The Task Force made over 80 recommendations for consideration. My colleagues and I, along with members of Acadia’s Board of Governors, are analyzing these and will work actively to incorporate them into our planning as much as possible. One of our first and most significant actions was to redefine the job description for the Black Student Success Navigator. This dedicated position, enabled through Acadia’s partnership with alumnus Robert Ffrench (’04), who leads the Valley African Nova Scotian Development Association, has allowed Acadia to hire recent grad Janique Ellis Panza ('21) to help improve the Acadia experience for students who celebrate African heritage. You can learn more about Janique in our Eye on Acadia section on Page 6.
Likewise, I encourage you to read this edition’s Feature Story profiling alumna Christine Luckasavitch, (’11), an Omàmìwininì Madaoueskarini Anishinaabekwe (woman of the Madawaska River Algonquin people) with mixed settler ancestry and belongs to the Crane Clan. She grew up on her Ancestral territory at the headwaters of the Madawaska River in Whitney, Ontario, and still lives there today. Her strong attachment to the land spans generations, giving her strength and informing her vocation. It amplifies her voice in describing lived and historical experiences that enhance awareness of Algonquin peoples and their rich culture and heritage through dialogue, storytelling and education, and she offers excellent insight into the value and importance of Indigenous presence and spaces on campus.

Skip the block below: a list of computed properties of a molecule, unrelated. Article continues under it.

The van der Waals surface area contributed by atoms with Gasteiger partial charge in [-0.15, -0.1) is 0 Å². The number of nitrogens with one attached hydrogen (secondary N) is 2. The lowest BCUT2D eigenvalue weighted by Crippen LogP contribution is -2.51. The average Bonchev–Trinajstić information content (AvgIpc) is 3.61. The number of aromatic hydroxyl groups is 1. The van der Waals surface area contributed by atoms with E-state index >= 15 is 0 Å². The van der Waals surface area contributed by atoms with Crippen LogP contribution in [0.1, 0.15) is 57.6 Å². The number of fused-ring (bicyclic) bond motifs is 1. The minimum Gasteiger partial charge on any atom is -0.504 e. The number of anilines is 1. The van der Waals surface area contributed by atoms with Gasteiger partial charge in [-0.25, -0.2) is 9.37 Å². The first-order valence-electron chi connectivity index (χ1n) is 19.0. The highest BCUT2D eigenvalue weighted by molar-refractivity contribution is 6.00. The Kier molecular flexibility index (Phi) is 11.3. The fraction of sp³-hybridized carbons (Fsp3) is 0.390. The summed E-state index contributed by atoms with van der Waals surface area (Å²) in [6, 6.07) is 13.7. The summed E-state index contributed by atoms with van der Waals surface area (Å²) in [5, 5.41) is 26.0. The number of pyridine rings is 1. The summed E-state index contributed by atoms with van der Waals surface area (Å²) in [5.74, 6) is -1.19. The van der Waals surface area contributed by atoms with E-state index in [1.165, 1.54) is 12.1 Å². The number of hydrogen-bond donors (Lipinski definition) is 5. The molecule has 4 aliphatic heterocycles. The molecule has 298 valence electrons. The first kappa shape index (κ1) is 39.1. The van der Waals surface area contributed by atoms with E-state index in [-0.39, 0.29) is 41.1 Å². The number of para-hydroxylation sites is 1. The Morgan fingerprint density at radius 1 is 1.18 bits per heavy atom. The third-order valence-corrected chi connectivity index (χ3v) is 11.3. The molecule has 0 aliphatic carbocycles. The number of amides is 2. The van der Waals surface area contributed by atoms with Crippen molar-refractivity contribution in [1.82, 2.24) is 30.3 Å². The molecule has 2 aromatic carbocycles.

Also of importance as Acadia continues to take action on our path to reconciliation, we decided to observe the National Day for Truth and Reconciliation as a statutory holiday to acknowledge the horrific legacy of residential schools in Canada, giving time and space to our community to reflect on the tragedies experienced by Indigenous people through the country's former residential school system. September 30 will now be an annual holiday for Acadia, but we also recognized the day with events and activities that led up to Treaty Day on October 1, marking the beginning of Mi’kmaq History Month in Nova Scotia.
As always, the views and values of Acadia’s alumni are incorporated into our thinking and decision-making. I am grateful for the ongoing support, engagement and encouragement Acadia receives from alumni, not the least of which from Association President Donalda MacBeath (’75) and those who serve on the Alumni Association Board. We will use the strength of our shared community to greet both Acadia’s challenges and opportunities.